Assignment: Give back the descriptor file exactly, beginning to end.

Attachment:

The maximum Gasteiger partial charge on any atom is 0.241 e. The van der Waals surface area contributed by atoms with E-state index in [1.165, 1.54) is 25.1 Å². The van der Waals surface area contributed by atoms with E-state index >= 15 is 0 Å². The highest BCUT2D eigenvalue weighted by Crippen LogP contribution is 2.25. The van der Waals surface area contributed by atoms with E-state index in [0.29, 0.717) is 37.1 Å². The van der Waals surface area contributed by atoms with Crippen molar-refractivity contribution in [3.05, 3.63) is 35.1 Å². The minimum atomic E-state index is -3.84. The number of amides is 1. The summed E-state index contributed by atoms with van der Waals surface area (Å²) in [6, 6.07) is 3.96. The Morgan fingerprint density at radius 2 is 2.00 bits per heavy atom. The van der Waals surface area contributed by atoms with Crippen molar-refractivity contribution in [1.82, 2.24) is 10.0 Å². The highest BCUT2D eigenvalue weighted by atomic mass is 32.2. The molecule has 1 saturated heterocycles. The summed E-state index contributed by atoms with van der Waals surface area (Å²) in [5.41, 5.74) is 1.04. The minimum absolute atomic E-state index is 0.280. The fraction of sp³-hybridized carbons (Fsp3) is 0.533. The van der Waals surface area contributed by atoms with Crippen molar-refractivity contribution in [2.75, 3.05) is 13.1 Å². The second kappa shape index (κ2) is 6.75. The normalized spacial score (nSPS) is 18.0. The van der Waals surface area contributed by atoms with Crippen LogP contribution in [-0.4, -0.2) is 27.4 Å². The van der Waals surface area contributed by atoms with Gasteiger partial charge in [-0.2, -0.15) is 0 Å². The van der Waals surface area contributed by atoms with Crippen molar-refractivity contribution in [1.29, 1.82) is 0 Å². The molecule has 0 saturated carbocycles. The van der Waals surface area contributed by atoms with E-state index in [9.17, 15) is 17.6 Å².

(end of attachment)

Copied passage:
The maximum Gasteiger partial charge on any atom is 0.241 e. The van der Waals surface area contributed by atoms with E-state index in [1.165, 1.54) is 25.1 Å². The van der Waals surface area contributed by atoms with E-state index >= 15 is 0 Å². The highest BCUT2D eigenvalue weighted by Crippen LogP contribution is 2.25. The van der Waals surface area contributed by atoms with E-state index in [0.29, 0.717) is 37.1 Å². The van der Waals surface area contributed by atoms with Crippen molar-refractivity contribution in [3.05, 3.63) is 35.1 Å². The minimum atomic E-state index is -3.84. The number of amides is 1. The summed E-state index contributed by atoms with van der Waals surface area (Å²) in [6, 6.07) is 3.96. The Morgan fingerprint density at radius 2 is 2.00 bits per heavy atom. The van der Waals surface area contributed by atoms with Crippen molar-refractivity contribution in [1.82, 2.24) is 10.0 Å². The highest BCUT2D eigenvalue weighted by atomic mass is 32.2. The molecule has 1 saturated heterocycles. The summed E-state index contributed by atoms with van der Waals surface area (Å²) in [5.41, 5.74) is 1.04. The minimum absolute atomic E-state index is 0.280. The fraction of sp³-hybridized carbons (Fsp3) is 0.533. The van der Waals surface area contributed by atoms with Crippen molar-refractivity contribution in [2.75, 3.05) is 13.1 Å². The second kappa shape index (κ2) is 6.75. The normalized spacial score (nSPS) is 18.0. The van der Waals surface area contributed by atoms with Crippen LogP contribution in [-0.4, -0.2) is 27.4 Å². The van der Waals surface area contributed by atoms with Gasteiger partial charge in [-0.2, -0.15) is 0 Å². The van der Waals surface area contributed by atoms with Crippen molar-refractivity contribution in [1.29, 1.82) is 0 Å². The molecule has 0 saturated carbocycles. The van der Waals surface area contributed by atoms with E-state index in [9.17, 15) is 17.6 Å².